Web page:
London, Feb 8: Many of this year's Academy Award nominees will be gathering Monday in Beverly Hills for the annual Oscar luncheon - primarily to meet and greet each other, but also chat with the media.
Oscar-winning director Martin Scorsese (“The Departed”) got a bit of a jump on his fellow contenders last Thursday in Los Angeles, to celebrate his film “Hugo”'s 11 Oscar nominations - the most of any film this year.
He revealed where he was on the morning that the nominations were announced.
“I was asleep and suddenly woke up and began to think, ‘I think the awards are going to be announced, the nominations,'” Scorsese recalled.
“And I just stayed under the covers. And then there was a phone call, telling me that we had gotten a best-picture nomination and a best-director nomination. So, I went back to sleep. I said, ‘Two nominations. Alright.' Then, 20 minutes later, there's another call, ‘God, what's going on?' So, ‘Yeah, I know we got two.' ‘No! You got 11!' And that was the difference.”
Scorsese - known for such classics as “Alice Doesn't Live Here Anymore” and “Taxi Driver” as well as the Oscar-winning “The Departed” - said he hoped the Academy attention to “Hugo” would improve ticket sales.
With a worldwide gross of nearly $100 million, it's no bomb. And while its budget hasn't been revealed, its sumptuous 3D images must have cost a pretty penny. One clear problem: The film has proven a challenge to market.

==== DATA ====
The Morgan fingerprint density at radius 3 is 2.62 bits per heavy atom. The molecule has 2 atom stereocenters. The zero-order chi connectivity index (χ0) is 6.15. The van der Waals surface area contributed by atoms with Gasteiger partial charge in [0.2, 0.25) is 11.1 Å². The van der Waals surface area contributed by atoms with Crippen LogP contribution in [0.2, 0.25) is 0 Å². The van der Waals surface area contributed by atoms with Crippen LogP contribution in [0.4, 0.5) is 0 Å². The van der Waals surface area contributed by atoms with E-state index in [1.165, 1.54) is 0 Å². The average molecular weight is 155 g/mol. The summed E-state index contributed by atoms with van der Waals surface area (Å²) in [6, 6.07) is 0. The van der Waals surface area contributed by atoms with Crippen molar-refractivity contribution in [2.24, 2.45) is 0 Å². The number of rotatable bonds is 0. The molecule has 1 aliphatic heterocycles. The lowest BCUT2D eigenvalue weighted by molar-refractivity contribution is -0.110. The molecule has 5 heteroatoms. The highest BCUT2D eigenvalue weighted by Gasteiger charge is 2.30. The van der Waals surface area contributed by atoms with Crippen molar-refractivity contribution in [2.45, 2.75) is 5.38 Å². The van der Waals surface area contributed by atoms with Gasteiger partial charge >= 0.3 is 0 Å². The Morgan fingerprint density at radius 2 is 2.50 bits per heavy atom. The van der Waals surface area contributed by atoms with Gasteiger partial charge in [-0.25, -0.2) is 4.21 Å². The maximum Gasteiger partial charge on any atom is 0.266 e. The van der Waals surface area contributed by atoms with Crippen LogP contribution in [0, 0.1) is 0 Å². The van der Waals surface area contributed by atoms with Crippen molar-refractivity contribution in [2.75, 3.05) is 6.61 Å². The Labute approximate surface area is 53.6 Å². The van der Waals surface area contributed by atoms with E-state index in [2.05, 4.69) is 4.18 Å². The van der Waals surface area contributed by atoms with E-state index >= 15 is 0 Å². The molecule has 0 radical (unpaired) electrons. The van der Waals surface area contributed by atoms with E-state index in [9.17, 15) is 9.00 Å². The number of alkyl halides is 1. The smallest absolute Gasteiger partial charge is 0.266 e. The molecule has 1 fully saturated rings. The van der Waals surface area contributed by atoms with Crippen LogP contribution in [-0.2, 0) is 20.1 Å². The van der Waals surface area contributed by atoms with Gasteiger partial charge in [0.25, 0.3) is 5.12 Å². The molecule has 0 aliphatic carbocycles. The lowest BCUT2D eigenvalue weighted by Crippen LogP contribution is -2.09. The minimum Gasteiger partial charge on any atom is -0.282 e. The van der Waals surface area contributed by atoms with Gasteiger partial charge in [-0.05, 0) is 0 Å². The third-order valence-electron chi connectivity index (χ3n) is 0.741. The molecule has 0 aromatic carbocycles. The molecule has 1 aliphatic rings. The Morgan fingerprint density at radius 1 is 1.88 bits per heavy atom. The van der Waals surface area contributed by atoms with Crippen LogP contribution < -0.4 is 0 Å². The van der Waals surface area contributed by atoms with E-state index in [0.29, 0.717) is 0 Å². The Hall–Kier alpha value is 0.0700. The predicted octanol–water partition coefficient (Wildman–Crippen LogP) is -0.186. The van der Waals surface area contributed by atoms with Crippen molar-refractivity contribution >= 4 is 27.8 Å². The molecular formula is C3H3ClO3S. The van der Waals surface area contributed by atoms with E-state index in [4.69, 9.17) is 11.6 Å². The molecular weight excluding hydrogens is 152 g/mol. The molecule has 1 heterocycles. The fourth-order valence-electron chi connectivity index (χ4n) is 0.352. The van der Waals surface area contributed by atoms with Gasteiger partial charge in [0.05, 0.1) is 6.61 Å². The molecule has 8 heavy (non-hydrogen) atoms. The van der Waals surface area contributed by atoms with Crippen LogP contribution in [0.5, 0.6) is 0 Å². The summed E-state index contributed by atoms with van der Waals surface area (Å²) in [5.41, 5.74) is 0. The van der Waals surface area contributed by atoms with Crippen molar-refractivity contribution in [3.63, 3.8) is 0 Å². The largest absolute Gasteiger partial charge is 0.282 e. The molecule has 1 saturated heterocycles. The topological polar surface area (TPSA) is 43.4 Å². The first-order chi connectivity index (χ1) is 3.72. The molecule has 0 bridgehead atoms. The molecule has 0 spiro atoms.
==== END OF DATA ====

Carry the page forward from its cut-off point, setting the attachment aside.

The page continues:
“A lot of my movies over the years - it's been 35, 40 years - the trailers have been interesting,” Scorsese said.
“We've had a similar situation, where if you could get the audience in the theatre, they might really experience something special. We hope. But the films are not that simple to make a trailer of and say, ‘This is the genre you're looking at.' We think. We think - except maybe ‘GoodFellas,' for example, but even then, the studio said, ‘It's playing like a comedy.' I said, ‘Well...yeah... (Laughs) Not with that last half-hour, it's not.' So people, we all tried our best, but here you're right, you're right: People said it (‘Hugo') is 3D, maybe it's a children's thing. But it's not, it's not. And we implore everyone to go out and try to see it in 3D in a theatre.”
What they'll find is an undeniably adult film, a homage to the silent era, coming along in the same year as the silent tributes “The Artist” and “The Tree of Life.”
“It's coincidence,” Scorsese noted.
“And I think it's very important you say ‘silence' because of what we've done to the audience today in many major films, including mine, where we've had to work in the mix. I say, ‘How can we hear silence? What does silence sound like?' Because if it's all crash-bang and noises and gears turning... I'd say the same thing with television. If you watch a news report, there are like guns going off and bombs exploding and then you look over and there's a clip and somebody runs out. It's, in a way, the soundtracks are numbing the audience and we have to get back to moments of calm. We forget: we all love Hitchcock but there's a lot of moments where he builds and builds quietly and slowly, and then something happens - not bang-bang-bang-bang. That's another style. A lot of people like that. But not all the time.”
As for the Oscar ceremony? Scorsese said he'll gladly attend, but will have “great anxiety.”
“But enjoyable,” he continued.
“You get into it. I also get into it for everybody else too. It's like, ‘And the Oscar goes to...' and (laughs) your heart starts to beat. I can't take it.”